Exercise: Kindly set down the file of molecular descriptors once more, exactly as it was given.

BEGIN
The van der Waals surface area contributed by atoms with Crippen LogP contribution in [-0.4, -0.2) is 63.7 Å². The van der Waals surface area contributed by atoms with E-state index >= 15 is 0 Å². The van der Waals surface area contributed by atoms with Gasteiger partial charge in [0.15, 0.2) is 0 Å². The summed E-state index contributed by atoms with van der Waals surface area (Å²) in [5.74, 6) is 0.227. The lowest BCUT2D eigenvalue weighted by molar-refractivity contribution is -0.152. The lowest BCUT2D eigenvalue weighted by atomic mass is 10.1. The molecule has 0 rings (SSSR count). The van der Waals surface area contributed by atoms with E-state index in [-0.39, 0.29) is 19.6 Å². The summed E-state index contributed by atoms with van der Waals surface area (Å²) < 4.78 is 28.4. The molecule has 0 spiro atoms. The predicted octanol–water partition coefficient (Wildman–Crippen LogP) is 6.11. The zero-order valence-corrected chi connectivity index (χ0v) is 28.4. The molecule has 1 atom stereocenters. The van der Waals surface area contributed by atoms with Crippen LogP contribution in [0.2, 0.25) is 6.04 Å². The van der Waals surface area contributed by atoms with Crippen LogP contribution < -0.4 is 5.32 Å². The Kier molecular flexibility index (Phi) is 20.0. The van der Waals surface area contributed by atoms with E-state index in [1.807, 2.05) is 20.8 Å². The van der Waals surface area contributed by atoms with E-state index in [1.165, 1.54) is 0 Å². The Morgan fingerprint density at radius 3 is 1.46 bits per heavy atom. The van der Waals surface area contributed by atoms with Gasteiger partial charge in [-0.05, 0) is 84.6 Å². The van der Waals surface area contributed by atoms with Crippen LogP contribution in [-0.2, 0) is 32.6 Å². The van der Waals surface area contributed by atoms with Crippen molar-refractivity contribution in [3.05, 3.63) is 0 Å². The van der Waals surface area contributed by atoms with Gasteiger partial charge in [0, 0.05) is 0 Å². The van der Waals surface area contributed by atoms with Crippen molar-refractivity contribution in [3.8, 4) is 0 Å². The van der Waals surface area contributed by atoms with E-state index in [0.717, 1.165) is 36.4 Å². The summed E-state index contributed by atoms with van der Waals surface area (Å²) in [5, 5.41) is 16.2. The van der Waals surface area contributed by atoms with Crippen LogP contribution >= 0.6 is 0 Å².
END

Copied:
The van der Waals surface area contributed by atoms with Crippen LogP contribution in [-0.4, -0.2) is 63.7 Å². The van der Waals surface area contributed by atoms with E-state index >= 15 is 0 Å². The van der Waals surface area contributed by atoms with Gasteiger partial charge in [0.15, 0.2) is 0 Å². The summed E-state index contributed by atoms with van der Waals surface area (Å²) in [5.74, 6) is 0.227. The lowest BCUT2D eigenvalue weighted by molar-refractivity contribution is -0.152. The lowest BCUT2D eigenvalue weighted by atomic mass is 10.1. The molecule has 0 rings (SSSR count). The van der Waals surface area contributed by atoms with E-state index in [-0.39, 0.29) is 19.6 Å². The summed E-state index contributed by atoms with van der Waals surface area (Å²) < 4.78 is 28.4. The molecule has 0 spiro atoms. The predicted octanol–water partition coefficient (Wildman–Crippen LogP) is 6.11. The zero-order valence-corrected chi connectivity index (χ0v) is 28.4. The molecule has 1 atom stereocenters. The van der Waals surface area contributed by atoms with Crippen LogP contribution in [0.2, 0.25) is 6.04 Å². The van der Waals surface area contributed by atoms with Crippen LogP contribution < -0.4 is 5.32 Å². The Kier molecular flexibility index (Phi) is 20.0. The van der Waals surface area contributed by atoms with E-state index in [1.807, 2.05) is 20.8 Å². The van der Waals surface area contributed by atoms with E-state index in [1.165, 1.54) is 0 Å². The Morgan fingerprint density at radius 3 is 1.46 bits per heavy atom. The van der Waals surface area contributed by atoms with Gasteiger partial charge in [-0.05, 0) is 84.6 Å². The van der Waals surface area contributed by atoms with Crippen LogP contribution in [-0.2, 0) is 32.6 Å². The van der Waals surface area contributed by atoms with Crippen molar-refractivity contribution in [3.05, 3.63) is 0 Å². The van der Waals surface area contributed by atoms with Gasteiger partial charge in [0, 0.05) is 0 Å². The van der Waals surface area contributed by atoms with Crippen molar-refractivity contribution in [3.8, 4) is 0 Å². The van der Waals surface area contributed by atoms with E-state index in [0.717, 1.165) is 36.4 Å². The summed E-state index contributed by atoms with van der Waals surface area (Å²) in [5, 5.41) is 16.2. The van der Waals surface area contributed by atoms with Crippen LogP contribution >= 0.6 is 0 Å².